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Integrating original texts with explanations, interpretations, and theory, Introduction to Mythology: Contemporary Approaches to Classical and World Myths, Fourth Edition, introduces students to a wide range of myths drawn from sources all around the world and approached from various critical perspectives.
An innovative pedagogical structure helps students discern the complex web of literary allusions that characterize mythological texts
A global locator map at the beginning of each chapter situates the myths in their geographical context
Running margin notes provide cross-references and explanations of terms
A glossary of deities, an illustrated timeline, and suggested readings offer additional resources
A vibrant art program features more than 200 illustrations, photographs, and maps
Eva M. Thury is Associate Professor of English at Drexel University.
Margaret K. Devinney is Associate Professor Emerita of German at Temple University.
Table of Contents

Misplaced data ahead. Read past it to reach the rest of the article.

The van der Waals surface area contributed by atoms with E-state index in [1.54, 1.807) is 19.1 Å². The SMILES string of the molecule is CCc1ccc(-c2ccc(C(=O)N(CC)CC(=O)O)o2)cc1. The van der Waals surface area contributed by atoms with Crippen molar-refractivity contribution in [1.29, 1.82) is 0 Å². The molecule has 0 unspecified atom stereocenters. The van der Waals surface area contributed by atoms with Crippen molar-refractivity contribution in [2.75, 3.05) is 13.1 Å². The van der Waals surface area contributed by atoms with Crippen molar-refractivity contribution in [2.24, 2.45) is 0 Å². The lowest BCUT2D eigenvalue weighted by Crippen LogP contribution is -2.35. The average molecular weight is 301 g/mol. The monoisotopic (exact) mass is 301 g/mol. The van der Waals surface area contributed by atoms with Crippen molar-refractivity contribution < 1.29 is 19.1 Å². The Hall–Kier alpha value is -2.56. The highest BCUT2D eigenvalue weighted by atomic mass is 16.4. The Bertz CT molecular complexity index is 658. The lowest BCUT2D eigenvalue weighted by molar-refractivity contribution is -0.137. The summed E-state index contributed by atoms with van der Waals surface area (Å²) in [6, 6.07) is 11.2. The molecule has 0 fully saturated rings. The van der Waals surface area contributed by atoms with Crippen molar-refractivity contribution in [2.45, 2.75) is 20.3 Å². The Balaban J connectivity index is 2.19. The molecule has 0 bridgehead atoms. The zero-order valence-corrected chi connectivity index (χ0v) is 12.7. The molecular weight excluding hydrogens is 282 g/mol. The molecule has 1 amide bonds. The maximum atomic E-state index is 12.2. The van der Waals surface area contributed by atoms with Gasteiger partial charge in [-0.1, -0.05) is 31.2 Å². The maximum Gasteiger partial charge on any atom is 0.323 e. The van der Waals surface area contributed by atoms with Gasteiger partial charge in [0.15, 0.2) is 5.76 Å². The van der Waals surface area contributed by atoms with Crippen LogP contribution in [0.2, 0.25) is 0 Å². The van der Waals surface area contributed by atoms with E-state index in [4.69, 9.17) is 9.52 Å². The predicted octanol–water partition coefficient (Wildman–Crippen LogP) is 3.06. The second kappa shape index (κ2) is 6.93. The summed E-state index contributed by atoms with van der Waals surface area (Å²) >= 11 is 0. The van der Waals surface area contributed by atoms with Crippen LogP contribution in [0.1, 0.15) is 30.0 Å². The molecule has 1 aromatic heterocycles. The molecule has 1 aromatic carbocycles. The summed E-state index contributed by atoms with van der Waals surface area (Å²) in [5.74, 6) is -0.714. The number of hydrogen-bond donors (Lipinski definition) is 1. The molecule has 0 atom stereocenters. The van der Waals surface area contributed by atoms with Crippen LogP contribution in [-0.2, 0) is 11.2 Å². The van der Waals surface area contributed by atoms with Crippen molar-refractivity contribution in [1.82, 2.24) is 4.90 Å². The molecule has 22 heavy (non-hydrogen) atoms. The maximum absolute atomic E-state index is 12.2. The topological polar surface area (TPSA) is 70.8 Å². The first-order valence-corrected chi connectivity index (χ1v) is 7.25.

*=New to this Edition Preface Time Line PART I. INTRODUCTION TO STUDYING MYTH 1. What Is Myth? 2. Ways of Understanding Myth PART 2. MYTHS OF CREATION AND DESTRUCTION 2A. Creation 3. Greece: Hesiod 4. Rome: Ovid (Creation) 5. The Bible: Genesis (Creation) 6. Mesopotamia: Enuma Elish 7. Icelandic/Norse: Prose Edda (Creation) 8. North America: Stories from the Zuni, Hopi, and Navajo (Southwest); and from the Iroquois League (Northeastern Woodlands) 9. Africa: Uganda and Nigeria 10. China: NŘ Kwa, Kuan Yin, and Monkey 11. Mesoamerica: Popol Vuh 2B. Destruction 12. Rome: Ovid (Flood) 13. The Bible: Genesis (Flood) 14. Icelandic/Norse: Prose Edda (Ragnarok) PART 3. HEROES AND TRICKSTERS 15. Theory: Joseph Campbell, The Hero with a Thousand Faces, Dave Whomsley 16. Mesopotamia: The Epic of Gilgamesh 17. Applying Theory: A LÚvi-Straussian Analysis of the Epic of Gilgamesh, G. S. Kirk 18. India: The Ramayana 19. Icelandic/Norse: Prose Edda (Heroes) * 20. Arthurian Legend: The Holy Grail, Donna Lynne Rondolone 21. Africa: The Mwindo Epic 22. Greece: Oedipus the King, Sophocles 23. Theory: The Structural Study of Myth, Claude LÚvi-Strauss 24. North America: Raven 25. African and African-American Trickster Stories 26. Greece: Prometheus 27. Applying Theory: Different Versions of Myths PART 4. RITUAL AND MYTH 28. Theory: The Forest of Symbols, Victor Turner 29. Greece: Demeter and Persephone 30. Egypt: Isis and Osiris 31. Applying Theory: Meals in the Bible, Mary Douglas 32. Icelandic/Norse: The Rituals of Iceland, H.R. Ellis Davidson 33. Greece: Heracles and Dionysus PART 5. DREAMS AND MYTH 34. Theory: Man and His Symbols, C.G. Jung 35. Applying Theory: How to Perform a Jungian Analysis PART 6. FOLKTALE AND MYTH 36. Theory: The Morphology of the Folktale, Vladimir Propp 37. Applying Theory: A Proppian Analysis of The Wizard of Oz 38. Germany: Grimms' Household Tales 39. Rome: "Cupid and Psyche," Apuleius 40. Applying Theory: Highlighting Different Aspects of the Same Tale Using Multiple Analyses PART 7. CONTEMPORARY MYTH 41. Daniel Boone: Building the Myth around the Man, Richard Slotkin 42. Stagecoach and Firefly: The Journey into the Unknown in Westerns and Science Fiction, Fred Erisman 43. Harry Potter: A Rankian Analysis of the Hero of Hogwarts, M. Katherine Grimes 44. The Vampire as Hero: Tales of the Undead in a Contemporary Context, Eva M. Thury PART 8. LITERATURE AND MYTH 45. Poetry and Myth 46. "Yellow Woman": Native-American Oral Myth in a Contemporary Context, Leslie Marmon Silko 47. Narrative and Myth Glossary of Gods, Heroes, and Antiheroes Additional Works Cited Credits Index